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The Top 10 Beachfront Bungalows

Need to get away? Far away? Where you, and maybe someone else, can spend some time on an endless beach and in a whole lot of water? Here you go.

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It’s time for a real vacation in your own shack by the sea, where the sun is hot, the waves are perfect, and checking your Twitter feed isn’t an option. When it comes to pure, hedonistic escapism, it’s tough to beat these ten places, whether you’re looking to walk long white sand beaches where elephants swim nearby or dive with eagle rays and recover with a dinner of recently spearfished red snapper. Go now, before reason takes hold.

Azura Quilalea, Mozambique

Go wild next to the Indian Ocean

Azura at Quilalea
Plenty of sand, and not a lot of people (Courtesy of Azura at Quilalea)

Best For: An on-water, multi-sport marathon.

In the middle of an underexplored marine sanctuary in the Indian Ocean, this 86-acre island is thick with baobab trees and is a hot zone for wildlife—from Olive Ridley and Green Hawksbill Turtles to humpback whales and dolphins. There’s a PADI-certified dive center on site. Sign up and swim with 375 species of fish, including schools of potato bass and hunting jacks, or stay above it all by sailing in a traditional dhow or rowing a kayak. Deep-sea fishing is also an option. The ways to commune with the water are endless.  After a $2.5 million renovation, the nine-bungalow resort is state-of-the-art, but still low energy—the owners designed the coral stone villas to have two options: Eco or Luxe. With the flip of a switch, you decide how much power you want to burn. Our suggestion: Go Eco, which provides only basic lighting and a fan. The alternative: Air conditioning and a minibar. Eight villas are spread out over two white sand beaches that are plenty long enough for privacy.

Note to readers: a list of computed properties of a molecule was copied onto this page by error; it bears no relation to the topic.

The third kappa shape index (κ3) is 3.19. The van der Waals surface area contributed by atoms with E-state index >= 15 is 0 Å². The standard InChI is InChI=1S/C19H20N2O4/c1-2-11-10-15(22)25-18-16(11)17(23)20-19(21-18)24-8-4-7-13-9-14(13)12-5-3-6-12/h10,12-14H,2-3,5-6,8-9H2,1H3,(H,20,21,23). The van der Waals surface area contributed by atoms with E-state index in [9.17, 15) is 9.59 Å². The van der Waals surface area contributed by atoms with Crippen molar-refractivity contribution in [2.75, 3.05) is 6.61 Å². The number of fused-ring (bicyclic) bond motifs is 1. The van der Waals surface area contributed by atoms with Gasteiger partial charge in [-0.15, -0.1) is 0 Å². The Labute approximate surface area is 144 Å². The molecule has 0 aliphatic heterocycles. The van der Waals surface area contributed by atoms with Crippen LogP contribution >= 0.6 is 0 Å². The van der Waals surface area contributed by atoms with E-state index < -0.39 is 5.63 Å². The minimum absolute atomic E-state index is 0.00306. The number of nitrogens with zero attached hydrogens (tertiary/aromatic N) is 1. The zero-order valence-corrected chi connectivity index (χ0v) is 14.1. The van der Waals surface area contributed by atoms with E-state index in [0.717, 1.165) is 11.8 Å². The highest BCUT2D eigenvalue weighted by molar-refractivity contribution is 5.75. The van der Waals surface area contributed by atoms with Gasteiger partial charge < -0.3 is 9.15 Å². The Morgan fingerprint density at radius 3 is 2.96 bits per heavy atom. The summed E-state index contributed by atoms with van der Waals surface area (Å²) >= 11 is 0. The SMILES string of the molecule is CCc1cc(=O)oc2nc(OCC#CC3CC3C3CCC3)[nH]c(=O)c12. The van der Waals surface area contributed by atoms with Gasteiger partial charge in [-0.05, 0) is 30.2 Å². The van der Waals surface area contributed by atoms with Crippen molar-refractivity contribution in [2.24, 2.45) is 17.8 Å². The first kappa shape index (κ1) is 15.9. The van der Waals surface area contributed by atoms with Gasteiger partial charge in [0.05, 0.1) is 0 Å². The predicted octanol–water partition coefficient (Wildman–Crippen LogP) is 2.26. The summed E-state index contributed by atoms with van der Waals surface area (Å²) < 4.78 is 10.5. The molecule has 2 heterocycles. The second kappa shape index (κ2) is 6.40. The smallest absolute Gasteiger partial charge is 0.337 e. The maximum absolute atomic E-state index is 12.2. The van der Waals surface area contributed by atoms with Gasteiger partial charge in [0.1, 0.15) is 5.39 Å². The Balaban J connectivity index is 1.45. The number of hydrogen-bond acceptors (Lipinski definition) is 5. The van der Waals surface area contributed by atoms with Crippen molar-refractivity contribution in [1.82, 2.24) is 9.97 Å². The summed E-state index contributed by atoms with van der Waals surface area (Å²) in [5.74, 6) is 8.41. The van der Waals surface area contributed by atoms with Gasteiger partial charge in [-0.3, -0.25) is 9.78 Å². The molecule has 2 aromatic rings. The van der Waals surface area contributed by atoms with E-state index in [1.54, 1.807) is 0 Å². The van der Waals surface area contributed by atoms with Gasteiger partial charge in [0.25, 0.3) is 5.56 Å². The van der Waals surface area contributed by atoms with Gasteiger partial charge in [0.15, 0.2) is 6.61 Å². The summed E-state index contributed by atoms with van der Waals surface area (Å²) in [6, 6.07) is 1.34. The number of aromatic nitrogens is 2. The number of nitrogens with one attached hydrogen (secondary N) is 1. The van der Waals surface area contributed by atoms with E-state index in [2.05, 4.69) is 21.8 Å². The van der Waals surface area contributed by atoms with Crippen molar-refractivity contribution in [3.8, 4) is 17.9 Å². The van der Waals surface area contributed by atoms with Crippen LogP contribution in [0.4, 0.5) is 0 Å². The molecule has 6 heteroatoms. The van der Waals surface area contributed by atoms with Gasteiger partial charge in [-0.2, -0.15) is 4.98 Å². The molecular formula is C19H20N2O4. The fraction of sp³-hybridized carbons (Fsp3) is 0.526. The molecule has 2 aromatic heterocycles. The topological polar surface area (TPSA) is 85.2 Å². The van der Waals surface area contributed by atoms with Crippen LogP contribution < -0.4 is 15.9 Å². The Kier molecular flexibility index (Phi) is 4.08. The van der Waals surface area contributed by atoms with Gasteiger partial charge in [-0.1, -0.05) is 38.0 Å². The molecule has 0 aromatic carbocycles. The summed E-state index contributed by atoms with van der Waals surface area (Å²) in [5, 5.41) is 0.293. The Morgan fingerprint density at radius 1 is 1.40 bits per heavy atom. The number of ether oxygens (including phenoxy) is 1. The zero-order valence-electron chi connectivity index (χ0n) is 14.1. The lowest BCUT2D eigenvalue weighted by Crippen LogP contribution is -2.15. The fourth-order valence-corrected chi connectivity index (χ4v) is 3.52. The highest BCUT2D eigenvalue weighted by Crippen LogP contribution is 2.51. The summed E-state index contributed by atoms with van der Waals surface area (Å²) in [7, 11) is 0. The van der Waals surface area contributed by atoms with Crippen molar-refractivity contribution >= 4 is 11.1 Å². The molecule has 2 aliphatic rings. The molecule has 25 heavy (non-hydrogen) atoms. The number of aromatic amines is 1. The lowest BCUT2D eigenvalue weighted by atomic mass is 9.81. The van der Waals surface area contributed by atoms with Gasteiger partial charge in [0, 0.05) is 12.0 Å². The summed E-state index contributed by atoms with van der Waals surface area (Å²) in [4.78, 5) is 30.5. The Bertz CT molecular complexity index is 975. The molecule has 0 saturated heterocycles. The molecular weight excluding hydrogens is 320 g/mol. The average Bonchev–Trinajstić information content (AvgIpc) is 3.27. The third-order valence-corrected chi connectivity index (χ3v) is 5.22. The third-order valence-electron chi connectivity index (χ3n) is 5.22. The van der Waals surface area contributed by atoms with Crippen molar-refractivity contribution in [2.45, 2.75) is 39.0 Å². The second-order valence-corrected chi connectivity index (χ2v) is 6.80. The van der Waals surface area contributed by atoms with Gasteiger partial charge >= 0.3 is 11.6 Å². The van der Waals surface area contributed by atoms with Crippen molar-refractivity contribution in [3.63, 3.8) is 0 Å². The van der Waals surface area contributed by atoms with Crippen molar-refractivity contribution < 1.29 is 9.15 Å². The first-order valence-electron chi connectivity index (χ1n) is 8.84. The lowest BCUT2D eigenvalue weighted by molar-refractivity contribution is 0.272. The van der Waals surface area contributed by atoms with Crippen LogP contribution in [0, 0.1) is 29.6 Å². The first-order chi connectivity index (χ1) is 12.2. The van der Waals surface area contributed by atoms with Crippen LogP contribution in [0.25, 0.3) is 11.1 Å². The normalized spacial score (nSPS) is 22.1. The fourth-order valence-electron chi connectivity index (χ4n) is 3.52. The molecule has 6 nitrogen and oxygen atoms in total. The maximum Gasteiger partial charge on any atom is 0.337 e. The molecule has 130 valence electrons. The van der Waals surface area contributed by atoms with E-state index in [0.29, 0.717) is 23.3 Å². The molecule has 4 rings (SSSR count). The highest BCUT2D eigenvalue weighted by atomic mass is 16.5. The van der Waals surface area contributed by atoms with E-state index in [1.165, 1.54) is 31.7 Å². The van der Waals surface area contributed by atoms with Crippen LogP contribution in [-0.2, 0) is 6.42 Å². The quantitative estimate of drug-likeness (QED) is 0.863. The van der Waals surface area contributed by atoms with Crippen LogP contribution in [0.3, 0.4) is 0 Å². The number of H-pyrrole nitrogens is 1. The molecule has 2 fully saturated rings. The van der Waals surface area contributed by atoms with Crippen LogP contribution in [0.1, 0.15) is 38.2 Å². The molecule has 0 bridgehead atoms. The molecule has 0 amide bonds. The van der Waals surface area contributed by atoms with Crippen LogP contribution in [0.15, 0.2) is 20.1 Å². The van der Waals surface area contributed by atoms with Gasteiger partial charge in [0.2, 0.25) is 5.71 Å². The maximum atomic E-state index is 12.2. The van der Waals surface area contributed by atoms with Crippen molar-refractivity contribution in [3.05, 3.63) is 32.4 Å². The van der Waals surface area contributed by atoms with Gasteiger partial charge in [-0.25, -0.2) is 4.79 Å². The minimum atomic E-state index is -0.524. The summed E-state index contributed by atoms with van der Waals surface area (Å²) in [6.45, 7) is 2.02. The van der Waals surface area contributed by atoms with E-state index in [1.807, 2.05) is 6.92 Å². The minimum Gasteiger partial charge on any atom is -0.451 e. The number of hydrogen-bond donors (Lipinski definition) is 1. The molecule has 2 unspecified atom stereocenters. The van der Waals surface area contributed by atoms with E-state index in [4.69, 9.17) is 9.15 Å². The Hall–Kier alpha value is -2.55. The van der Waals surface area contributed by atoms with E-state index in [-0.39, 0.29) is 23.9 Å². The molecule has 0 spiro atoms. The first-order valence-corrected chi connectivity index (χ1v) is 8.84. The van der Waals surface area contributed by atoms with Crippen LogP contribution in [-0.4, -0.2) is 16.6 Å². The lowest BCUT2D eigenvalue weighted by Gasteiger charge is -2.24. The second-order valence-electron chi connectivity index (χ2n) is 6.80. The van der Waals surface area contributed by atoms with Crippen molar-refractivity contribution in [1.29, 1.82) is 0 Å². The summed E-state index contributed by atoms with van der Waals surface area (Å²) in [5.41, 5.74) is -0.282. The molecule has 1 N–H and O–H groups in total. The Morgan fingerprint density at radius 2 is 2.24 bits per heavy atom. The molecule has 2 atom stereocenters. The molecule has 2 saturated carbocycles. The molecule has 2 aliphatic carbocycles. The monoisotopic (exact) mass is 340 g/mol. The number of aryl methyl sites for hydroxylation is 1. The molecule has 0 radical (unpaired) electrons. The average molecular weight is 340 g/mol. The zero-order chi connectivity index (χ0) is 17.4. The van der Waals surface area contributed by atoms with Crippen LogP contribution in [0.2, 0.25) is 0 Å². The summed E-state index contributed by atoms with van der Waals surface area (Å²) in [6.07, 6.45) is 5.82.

When to Go: April through October is hot and dry.

How To Get There: Fly to the closest major airport, Pemba, Mozambique, then take a puddle jumper to the Quirimba Island, followed by a 20-minute boat ride to Quirea Private Island; from $595 per person, per night;

Barefoot at Havelock, Andaman Islands, India

Explore the best beach in Asia

Barefoot at Havelock Elephant
The elephant, Rajan, on Beach No. 7 (Barefoot at Havelock)

Barefoot at Havelock bar

The bar The bar at Barefoot at Havelock

Best For: Dive fanatics who think they’ve seen it all.

OK, so you’ve crossed every shark in the ocean off your diving life list, but have you ever swum with a dugong? The coral reefs surrounding Havelock Island teems with sea turtles, barracuda, tuna, stingrays, and, yes, even an occasional endangered dugong. The trouble will be gathering enough motivation to leave the comfort of legendary Beach No. 7, a 1.5-mile stretch of sand so pristine that Time magazine once rated it the best in Asia. The 18 bungalows, with hardwood floors and palm-thatch roofs, are nicely spaced on seven acres—each within spitting distance of the sand. Go austere and book one of the eight Nicobari villas, which have no television, Internet, or telephone. Fill your days with snorkeling, diving, jungle walks through 100-foot-tall maruma trees and wild orchids, expeditions to distant volcanic islands, and Ayurvedic treatments.

When to Go: December to May is the best time for scuba diving.

How to Get There:  Fly to Port Blair from Calcutta, Chennai, or New Delhi, then take a two-hour ferry to Havelock Island. The resort is a 30-minute drive from the ferry; from $91 per person, per night for a Nicobari villa;

Vatulele, Fiji

Take your pick of dive, sailing, and fishing options

Deluxe bure, freshwater plunge pool included (Vatulele)